Limited recovery up to 6–9 months following spinal cord injury (SCI) depends on both the severity and neurological level of the injury [1], especially after motor incomplete injury [13]. Currently, clinicians assume that optimal neurorehabilitation can be achieved during subacute incomplete SCI [3], including improvement in gait speed and walking distance [2, 3]. Neurophysiological measures of motor system function provide an objective basis to detect early recovery following SCI [4], although further characterisation of these measures are required, especially in relation to recovery of motor function [5]. Thus, there is a need to perform longitudinal studies of surrogate neurophysiological markers that can be measured quickly and which may be predictive of long-term follow up clinical outcomes. New surrogate measures with standard clinical outcome measures may provide indirect information regarding the development of adaptive neuroplasticity leading to the recovery of motor function [6].

Non-invasive neurophysiological measurement of motor evoked potentials (MEP) allows clinicians to obtain an objective evaluation of the integrity of motor pathways, such as the corticospinal tract, and has been used to predict the severity of SCI [79]. Longitudinal studies of corticospinal tract recovery during the subacute phase of SCI using this technique has previously identified a direct relationship between MEP amplitude and gait function [10, 11]. However, the reliability and validity of MEP parameters as biomarkers of recovery after SCI is not clear [12].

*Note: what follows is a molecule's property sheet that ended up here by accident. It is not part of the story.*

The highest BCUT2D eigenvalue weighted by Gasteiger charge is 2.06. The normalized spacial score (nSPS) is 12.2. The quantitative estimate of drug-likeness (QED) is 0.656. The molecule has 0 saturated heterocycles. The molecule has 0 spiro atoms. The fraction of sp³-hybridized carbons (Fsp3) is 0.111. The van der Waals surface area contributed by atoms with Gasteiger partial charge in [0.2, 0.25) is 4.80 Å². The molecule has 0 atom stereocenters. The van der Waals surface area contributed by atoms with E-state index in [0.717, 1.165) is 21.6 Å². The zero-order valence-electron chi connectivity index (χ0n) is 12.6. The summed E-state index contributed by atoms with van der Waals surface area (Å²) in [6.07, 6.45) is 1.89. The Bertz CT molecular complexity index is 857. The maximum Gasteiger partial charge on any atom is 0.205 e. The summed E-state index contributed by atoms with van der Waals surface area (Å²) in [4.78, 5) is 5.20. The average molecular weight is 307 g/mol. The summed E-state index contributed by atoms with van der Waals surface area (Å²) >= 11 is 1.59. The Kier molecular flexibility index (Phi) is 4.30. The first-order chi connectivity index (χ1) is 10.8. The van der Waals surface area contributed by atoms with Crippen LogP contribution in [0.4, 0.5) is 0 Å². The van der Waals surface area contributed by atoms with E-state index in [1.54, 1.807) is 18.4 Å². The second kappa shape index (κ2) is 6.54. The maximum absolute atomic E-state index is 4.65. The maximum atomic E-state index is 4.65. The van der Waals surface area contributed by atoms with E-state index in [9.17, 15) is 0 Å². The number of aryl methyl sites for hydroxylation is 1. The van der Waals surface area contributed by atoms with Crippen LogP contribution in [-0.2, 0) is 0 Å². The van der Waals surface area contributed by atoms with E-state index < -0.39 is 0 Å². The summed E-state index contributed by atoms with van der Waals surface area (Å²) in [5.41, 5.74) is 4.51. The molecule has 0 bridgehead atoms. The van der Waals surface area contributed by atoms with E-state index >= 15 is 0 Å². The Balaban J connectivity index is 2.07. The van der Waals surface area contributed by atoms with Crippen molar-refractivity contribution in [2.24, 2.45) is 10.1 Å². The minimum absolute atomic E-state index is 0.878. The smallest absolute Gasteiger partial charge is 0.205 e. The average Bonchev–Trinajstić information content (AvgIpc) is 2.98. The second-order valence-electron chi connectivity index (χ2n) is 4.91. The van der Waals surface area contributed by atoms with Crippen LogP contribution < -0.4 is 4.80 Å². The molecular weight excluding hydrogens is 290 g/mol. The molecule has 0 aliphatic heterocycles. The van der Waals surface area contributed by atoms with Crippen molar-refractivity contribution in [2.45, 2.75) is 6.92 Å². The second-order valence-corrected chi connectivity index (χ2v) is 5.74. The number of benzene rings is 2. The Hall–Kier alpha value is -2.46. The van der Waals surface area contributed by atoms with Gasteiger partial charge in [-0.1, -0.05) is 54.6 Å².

Electromyographic (EMG) muscle coherence is a mathematical index that estimates the degree of synchronization of activity from two independent muscle sites or signal sources, calculated in the frequency domain [13]. This non-invasive neurophysiological technique provides indirect information regarding the degree of common neural drive to motor neurones, and has been extensively used to assess pyramidal tract activity in healthy individuals [1319]. Coherence estimation can be performed on the Tibialis Anterior (TA) [15], with corticospinal motor tract activity inferred from the beta band (10-40 Hz) after SCI, measured either at the low 10-20 Hz [20] or higher 24-40 Hz frequencies [21]. Furthermore, TA coherence estimation from two locations of the same muscle (also called intramuscular coherence estimation) after incomplete SCI subjects has been shown to reflect muscle strength, the severity of injury and the grade of spasticity symptoms [22].